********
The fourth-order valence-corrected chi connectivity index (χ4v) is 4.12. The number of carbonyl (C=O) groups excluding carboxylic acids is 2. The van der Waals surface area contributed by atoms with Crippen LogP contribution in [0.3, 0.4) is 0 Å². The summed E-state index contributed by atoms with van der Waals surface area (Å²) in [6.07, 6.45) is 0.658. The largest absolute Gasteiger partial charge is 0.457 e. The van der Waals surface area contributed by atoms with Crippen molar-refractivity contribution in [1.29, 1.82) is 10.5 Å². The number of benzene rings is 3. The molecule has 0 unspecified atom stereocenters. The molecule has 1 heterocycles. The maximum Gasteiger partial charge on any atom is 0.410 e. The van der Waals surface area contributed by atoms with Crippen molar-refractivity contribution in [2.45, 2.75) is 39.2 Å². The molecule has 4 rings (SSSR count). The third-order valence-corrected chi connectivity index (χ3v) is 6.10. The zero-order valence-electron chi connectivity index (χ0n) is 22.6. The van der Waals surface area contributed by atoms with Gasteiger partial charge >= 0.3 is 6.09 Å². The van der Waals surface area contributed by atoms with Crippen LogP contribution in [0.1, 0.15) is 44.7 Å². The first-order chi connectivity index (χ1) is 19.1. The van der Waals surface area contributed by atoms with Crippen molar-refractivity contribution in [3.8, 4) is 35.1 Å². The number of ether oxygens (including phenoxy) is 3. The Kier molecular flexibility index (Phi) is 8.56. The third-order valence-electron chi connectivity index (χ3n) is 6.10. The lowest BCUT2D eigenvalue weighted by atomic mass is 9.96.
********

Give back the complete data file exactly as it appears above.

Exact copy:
The fourth-order valence-corrected chi connectivity index (χ4v) is 4.12. The number of carbonyl (C=O) groups excluding carboxylic acids is 2. The van der Waals surface area contributed by atoms with Crippen LogP contribution in [0.3, 0.4) is 0 Å². The summed E-state index contributed by atoms with van der Waals surface area (Å²) in [6.07, 6.45) is 0.658. The largest absolute Gasteiger partial charge is 0.457 e. The van der Waals surface area contributed by atoms with Crippen molar-refractivity contribution in [1.29, 1.82) is 10.5 Å². The number of benzene rings is 3. The molecule has 0 unspecified atom stereocenters. The molecule has 1 heterocycles. The maximum Gasteiger partial charge on any atom is 0.410 e. The van der Waals surface area contributed by atoms with Crippen molar-refractivity contribution in [2.45, 2.75) is 39.2 Å². The molecule has 4 rings (SSSR count). The third-order valence-corrected chi connectivity index (χ3v) is 6.10. The zero-order valence-electron chi connectivity index (χ0n) is 22.6. The van der Waals surface area contributed by atoms with Gasteiger partial charge >= 0.3 is 6.09 Å². The van der Waals surface area contributed by atoms with Crippen LogP contribution in [0.1, 0.15) is 44.7 Å². The first-order chi connectivity index (χ1) is 19.1. The van der Waals surface area contributed by atoms with Crippen molar-refractivity contribution in [3.8, 4) is 35.1 Å². The number of ether oxygens (including phenoxy) is 3. The Kier molecular flexibility index (Phi) is 8.56. The third-order valence-electron chi connectivity index (χ3n) is 6.10. The lowest BCUT2D eigenvalue weighted by atomic mass is 9.96.